You will need to ensure that your distribution’s installer configures your partitions without LVM (Logical Volume Management), as disks created with LVM cannot be transferred to your Linode.

    Partitioning the drive.

  22. Select the packages you’d like installed on your server, such as OpenSSH server for easy remote administration, as shown below.

    Installing packages.

  23. Complete the installation, and then shut down the virtual machine.

You have successfully created the virtual machine.

Booting the Virtual Machine with Finnix

Now you need to boot the virtual machine with Finnix to transfer it to your Linode. Here’s how to boot the virtual machine with Finnix:

  1. Download the latest Finnix ISO image from finnix.org. You’ll use this image to boot the virtual machine and then transfer the virtual hard disks to your Linode.
  2. In the Oracle VM VirtualBox Manager window, click Settings, and then click Storage. The window shown below appears.

    Installing packages.

  3. Click the CD icon, and then select Choose a virtual CD/DVD disk file.
  4. Select your Linux distribution install image, and then click Open.
  5. Click OK.
  6. You should see the Oracle VM VirtualBox Manager window again. Click Start to turn on the virtual machine.

The virtual machine is now ready to be transferred to your Linode.

Migrating the Virtual Machine to Your Linode

Above, you created a virtual machine and prepared it for transfer to your Linode. The steps below will walk you through configuring a Linode for your custom image. In this how-to, we will start with a new Linode. However, the information provided can be applied to existing Linodes by adding new disks.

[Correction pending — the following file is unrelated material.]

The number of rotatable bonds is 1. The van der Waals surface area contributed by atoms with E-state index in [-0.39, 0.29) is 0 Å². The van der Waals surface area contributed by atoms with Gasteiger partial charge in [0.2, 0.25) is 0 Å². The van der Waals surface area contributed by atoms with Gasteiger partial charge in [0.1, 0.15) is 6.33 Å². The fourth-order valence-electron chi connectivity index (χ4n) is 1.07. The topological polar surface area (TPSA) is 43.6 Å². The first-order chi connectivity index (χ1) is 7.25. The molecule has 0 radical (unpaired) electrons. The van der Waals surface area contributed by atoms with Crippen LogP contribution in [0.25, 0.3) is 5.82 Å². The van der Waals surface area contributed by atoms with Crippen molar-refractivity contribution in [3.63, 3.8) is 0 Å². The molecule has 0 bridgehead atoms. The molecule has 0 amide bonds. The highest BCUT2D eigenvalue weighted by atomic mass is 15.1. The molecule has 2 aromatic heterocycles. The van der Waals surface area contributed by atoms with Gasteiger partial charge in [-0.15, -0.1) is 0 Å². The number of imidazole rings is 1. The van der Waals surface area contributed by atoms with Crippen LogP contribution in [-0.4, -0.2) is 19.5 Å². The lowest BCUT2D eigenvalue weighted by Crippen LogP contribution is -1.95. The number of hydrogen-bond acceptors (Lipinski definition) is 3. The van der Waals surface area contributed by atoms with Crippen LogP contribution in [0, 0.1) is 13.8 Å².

Setting up your Configuration Profile

Start from the Linode Manager by configuring a Linode to boot your custom image.

  1. Log in to the Linode Manager.

  2. From the Linodes tab, select the Add a Linode option, which is located to the right of the page under your list of Linodes.

  3. Select your plan and Linode location, then click Add this Linode!

  4. Select the recently created Linode from the Linodes tab Linodes list.

  5. Optionally, select Settings and change the Linode Label to Custom_Distro or similar. Then select Save Changes.

  6. Select the newly labelled Custom_Distro Linode.

  7. Select Create a new Disk. Label the new disk to “Custom_Distro” or similar. Select the Type as ext4. Ensure that the Size of the disk is at least as large as the fixed size of the virtual machine disk running on your local machine. In Step 10 of the Creating the Virtual Machine section, we pictured the disk size as 3.00 GB or 3,000 MB. Continue with this size. Select Save Changes.

  8. Now create the swap disk. Again, select Create a new Disk. This time set the Label as “Swap”. Set the Type as swap. Finally, set the size to 256 MB or larger.

  9. Next, create a configuration profile for the Linode by selecting Create a new Configuration Profile. Change the Label to “Custom_Distro” or similar. Under Block Device Assignment change /dev/xvda to Custom_Distro and /dev/xvdb to Swap. Notice that root device is set to Standard: /dev/xvda making the Custom_Distro disk the boot device. Warning, do not change the root device setting.

    Configuration Profile.

  10. Select Save Changes.